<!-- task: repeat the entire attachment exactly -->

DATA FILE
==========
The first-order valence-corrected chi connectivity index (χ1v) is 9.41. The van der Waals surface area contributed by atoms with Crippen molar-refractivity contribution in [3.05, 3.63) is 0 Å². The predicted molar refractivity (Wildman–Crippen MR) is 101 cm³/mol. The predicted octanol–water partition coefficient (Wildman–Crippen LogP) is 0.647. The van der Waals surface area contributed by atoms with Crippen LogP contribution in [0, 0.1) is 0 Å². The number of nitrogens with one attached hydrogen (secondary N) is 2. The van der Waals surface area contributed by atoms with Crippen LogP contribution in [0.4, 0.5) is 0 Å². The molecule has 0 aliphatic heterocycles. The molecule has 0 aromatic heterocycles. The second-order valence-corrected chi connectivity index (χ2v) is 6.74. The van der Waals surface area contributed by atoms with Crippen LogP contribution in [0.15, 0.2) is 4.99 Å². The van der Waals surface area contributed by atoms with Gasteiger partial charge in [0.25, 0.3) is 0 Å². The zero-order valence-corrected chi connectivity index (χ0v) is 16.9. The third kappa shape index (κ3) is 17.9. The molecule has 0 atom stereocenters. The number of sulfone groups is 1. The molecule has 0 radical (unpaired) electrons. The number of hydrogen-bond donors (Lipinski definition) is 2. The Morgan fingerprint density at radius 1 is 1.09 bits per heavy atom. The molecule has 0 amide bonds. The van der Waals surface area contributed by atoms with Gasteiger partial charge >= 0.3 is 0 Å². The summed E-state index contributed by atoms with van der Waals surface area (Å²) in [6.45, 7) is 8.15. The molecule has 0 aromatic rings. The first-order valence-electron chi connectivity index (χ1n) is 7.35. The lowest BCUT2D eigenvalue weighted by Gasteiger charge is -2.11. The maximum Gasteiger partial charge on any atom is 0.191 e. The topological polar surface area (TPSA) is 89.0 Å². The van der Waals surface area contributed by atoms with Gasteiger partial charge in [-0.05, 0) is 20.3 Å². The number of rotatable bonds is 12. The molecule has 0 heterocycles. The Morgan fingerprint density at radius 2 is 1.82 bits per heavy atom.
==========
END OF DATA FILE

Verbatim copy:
The first-order valence-corrected chi connectivity index (χ1v) is 9.41. The van der Waals surface area contributed by atoms with Crippen molar-refractivity contribution in [3.05, 3.63) is 0 Å². The predicted molar refractivity (Wildman–Crippen MR) is 101 cm³/mol. The predicted octanol–water partition coefficient (Wildman–Crippen LogP) is 0.647. The van der Waals surface area contributed by atoms with Crippen LogP contribution in [0, 0.1) is 0 Å². The number of nitrogens with one attached hydrogen (secondary N) is 2. The van der Waals surface area contributed by atoms with Crippen LogP contribution in [0.4, 0.5) is 0 Å². The molecule has 0 aliphatic heterocycles. The molecule has 0 aromatic heterocycles. The second-order valence-corrected chi connectivity index (χ2v) is 6.74. The van der Waals surface area contributed by atoms with Crippen LogP contribution in [0.15, 0.2) is 4.99 Å². The van der Waals surface area contributed by atoms with Gasteiger partial charge in [0.25, 0.3) is 0 Å². The zero-order valence-corrected chi connectivity index (χ0v) is 16.9. The third kappa shape index (κ3) is 17.9. The molecule has 0 atom stereocenters. The number of sulfone groups is 1. The molecule has 0 radical (unpaired) electrons. The number of hydrogen-bond donors (Lipinski definition) is 2. The Morgan fingerprint density at radius 1 is 1.09 bits per heavy atom. The molecule has 0 amide bonds. The van der Waals surface area contributed by atoms with Gasteiger partial charge >= 0.3 is 0 Å². The summed E-state index contributed by atoms with van der Waals surface area (Å²) in [6.45, 7) is 8.15. The molecule has 0 aromatic rings. The first-order valence-electron chi connectivity index (χ1n) is 7.35. The lowest BCUT2D eigenvalue weighted by Gasteiger charge is -2.11. The maximum Gasteiger partial charge on any atom is 0.191 e. The topological polar surface area (TPSA) is 89.0 Å². The van der Waals surface area contributed by atoms with Gasteiger partial charge in [-0.05, 0) is 20.3 Å². The number of rotatable bonds is 12. The molecule has 0 heterocycles. The Morgan fingerprint density at radius 2 is 1.82 bits per heavy atom.